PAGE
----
Why Two Islands Only 2.4 Miles Apart Have a 21 Hour Time Difference

October 4, 2021

View of the Diomede Islands in the Bering Strait.
The Diomede Islands in the center

There are two islands just a mere 2.4 miles (3.8 km) apart in the middle of the Bering Strait between Alaska and Siberia, but going from one to the other would put you almost a full day ahead or behind, depending on which island you were going to.

The two islands in question are the Diomede Islands, which are separated by the International Date Line, the marker when one calendar day begins and the other ends. One island on the Russian side, called Big Diomede, sits 2.4 miles (3.8 km) away from the other island, Little Diomede, on the Alaskan, United States side.

Big Diomede is technically 21 hours (20 hours in the summer) ahead of Little Diomede despite the short distance apart. In winter, an ice bridge forms between the islands, making it technically possible to walk between them. In the summer, someone could kayak or sail between them. It’s illegal to go from one island to the other, however. Big Diomede is sometimes referred to as “Tomorrow Island,” and Little Diomede is referred to as “Yesterday Island” because of their vast time difference.

Other Facts About the Diomede Islands

Little Diomede is inhabited by about 115 people, according to the US 2010 Census. Big Diomede doesn’t have a permanent settlement but has a Russian weather station.

The islands were discovered by Danish explorer Vitus Bering (who the Bering Strait is named for) on August 16, 1728, on St. Diomede’s Day, a day celebrated by the Russian Orthodox Church for St. Diomede.

Big Diomede was the site of a Russian military base in World War II, and any residents were moved to mainland Russia during this time.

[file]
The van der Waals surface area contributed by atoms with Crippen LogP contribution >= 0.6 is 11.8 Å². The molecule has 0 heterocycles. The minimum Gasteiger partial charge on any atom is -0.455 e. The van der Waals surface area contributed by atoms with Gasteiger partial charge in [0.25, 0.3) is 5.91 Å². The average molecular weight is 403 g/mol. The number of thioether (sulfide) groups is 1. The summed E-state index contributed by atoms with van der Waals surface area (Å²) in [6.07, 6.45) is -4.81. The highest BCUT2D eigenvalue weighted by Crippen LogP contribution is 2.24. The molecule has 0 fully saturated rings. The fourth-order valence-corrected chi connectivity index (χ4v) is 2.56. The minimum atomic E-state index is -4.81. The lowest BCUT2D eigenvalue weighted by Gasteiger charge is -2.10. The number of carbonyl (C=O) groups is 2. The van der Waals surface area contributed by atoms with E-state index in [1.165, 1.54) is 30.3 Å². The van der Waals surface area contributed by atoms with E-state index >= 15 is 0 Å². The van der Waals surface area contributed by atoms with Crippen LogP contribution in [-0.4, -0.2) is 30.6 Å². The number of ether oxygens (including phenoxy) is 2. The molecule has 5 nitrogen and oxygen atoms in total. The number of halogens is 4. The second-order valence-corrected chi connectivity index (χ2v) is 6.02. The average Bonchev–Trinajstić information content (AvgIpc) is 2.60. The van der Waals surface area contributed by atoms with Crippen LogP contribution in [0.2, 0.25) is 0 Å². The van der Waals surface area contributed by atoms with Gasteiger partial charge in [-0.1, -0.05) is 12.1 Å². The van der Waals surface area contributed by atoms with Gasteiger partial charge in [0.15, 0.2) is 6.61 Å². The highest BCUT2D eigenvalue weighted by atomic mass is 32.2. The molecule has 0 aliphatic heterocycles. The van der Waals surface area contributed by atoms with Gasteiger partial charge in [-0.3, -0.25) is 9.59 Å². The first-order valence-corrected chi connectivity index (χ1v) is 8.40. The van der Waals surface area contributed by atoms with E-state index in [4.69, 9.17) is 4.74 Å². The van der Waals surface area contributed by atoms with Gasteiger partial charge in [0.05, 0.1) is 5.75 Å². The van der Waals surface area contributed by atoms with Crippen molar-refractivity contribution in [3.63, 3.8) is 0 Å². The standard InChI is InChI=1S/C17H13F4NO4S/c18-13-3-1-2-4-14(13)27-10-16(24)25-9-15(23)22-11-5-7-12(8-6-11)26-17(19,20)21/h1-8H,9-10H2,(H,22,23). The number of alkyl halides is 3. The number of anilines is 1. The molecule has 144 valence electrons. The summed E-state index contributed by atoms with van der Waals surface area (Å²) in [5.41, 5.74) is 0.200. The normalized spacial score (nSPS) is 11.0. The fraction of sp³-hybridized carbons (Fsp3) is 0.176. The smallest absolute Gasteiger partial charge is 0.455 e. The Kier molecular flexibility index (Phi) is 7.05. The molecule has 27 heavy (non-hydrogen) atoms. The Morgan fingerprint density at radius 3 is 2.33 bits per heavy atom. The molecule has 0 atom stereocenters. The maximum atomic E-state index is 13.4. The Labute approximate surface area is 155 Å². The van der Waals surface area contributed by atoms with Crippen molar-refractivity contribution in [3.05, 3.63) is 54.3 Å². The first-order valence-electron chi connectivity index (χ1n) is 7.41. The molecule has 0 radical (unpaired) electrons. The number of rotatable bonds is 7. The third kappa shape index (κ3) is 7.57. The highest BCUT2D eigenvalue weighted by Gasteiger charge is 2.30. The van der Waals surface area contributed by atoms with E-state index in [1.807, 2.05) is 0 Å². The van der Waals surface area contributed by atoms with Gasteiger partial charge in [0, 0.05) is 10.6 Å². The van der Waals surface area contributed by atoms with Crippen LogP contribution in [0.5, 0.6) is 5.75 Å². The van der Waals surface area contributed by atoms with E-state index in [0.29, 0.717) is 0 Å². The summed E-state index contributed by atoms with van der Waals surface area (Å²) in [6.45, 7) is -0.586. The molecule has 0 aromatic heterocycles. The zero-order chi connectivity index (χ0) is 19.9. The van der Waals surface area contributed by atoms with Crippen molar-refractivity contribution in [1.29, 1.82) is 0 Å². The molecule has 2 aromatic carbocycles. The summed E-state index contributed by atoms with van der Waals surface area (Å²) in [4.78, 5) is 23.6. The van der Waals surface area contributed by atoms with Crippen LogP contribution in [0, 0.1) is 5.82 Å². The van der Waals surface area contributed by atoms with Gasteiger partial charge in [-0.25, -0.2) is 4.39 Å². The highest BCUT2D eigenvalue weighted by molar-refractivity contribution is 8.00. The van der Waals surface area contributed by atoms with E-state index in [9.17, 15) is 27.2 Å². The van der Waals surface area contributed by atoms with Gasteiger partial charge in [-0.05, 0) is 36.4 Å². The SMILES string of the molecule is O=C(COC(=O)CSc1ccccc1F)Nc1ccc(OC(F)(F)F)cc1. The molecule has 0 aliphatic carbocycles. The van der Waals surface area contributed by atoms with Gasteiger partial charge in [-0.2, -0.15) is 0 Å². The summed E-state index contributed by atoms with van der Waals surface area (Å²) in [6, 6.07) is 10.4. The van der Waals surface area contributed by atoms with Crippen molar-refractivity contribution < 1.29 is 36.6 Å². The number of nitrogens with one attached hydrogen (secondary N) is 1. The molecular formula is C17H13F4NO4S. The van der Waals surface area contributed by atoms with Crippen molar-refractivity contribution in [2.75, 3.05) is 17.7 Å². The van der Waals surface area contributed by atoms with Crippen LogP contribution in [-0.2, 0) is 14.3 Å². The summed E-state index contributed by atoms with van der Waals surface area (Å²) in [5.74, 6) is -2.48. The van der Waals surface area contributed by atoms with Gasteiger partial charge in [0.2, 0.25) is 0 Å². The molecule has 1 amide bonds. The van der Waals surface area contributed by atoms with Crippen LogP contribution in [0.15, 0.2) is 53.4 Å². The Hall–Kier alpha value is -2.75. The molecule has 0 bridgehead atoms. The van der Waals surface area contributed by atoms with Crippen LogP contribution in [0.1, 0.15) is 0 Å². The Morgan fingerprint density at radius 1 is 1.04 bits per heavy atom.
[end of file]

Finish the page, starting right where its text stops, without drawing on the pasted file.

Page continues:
In 1987, American swimmer Lynne Cox swam between the islands from Little Diomede to Big Diomede. She started lobbying the Soviet government in 1976 to swim across the border, and approval came just 24 hours before the swim was scheduled to take place when President Mikhail Gorbachev gave permission. The swim took two hours and five minutes in 38 degrees Fahrenheit (3 degrees Celsius) water and was meant as a gesture of peace between the two countries during the Cold War.

The inhabitants of Little Diomede get their mail weekly by helicopter, though ski planes occasionally land there in the winter on an ice runway. The majority of supplies arrive by barge once a year.

Sources: PBS, Britannica, Mirror UK, Alaska Centers, Earth Observatory, NPS

About the author 

Daniel Ganninger - The writer, editor, and chief lackey of Knowledge Stew, the author of the Knowledge Stew line of great trivia books, and editor of Fact World and the Knowledge Stew sister site on Medium. I hope you find things here to annoy those around you with your new found knowledge.

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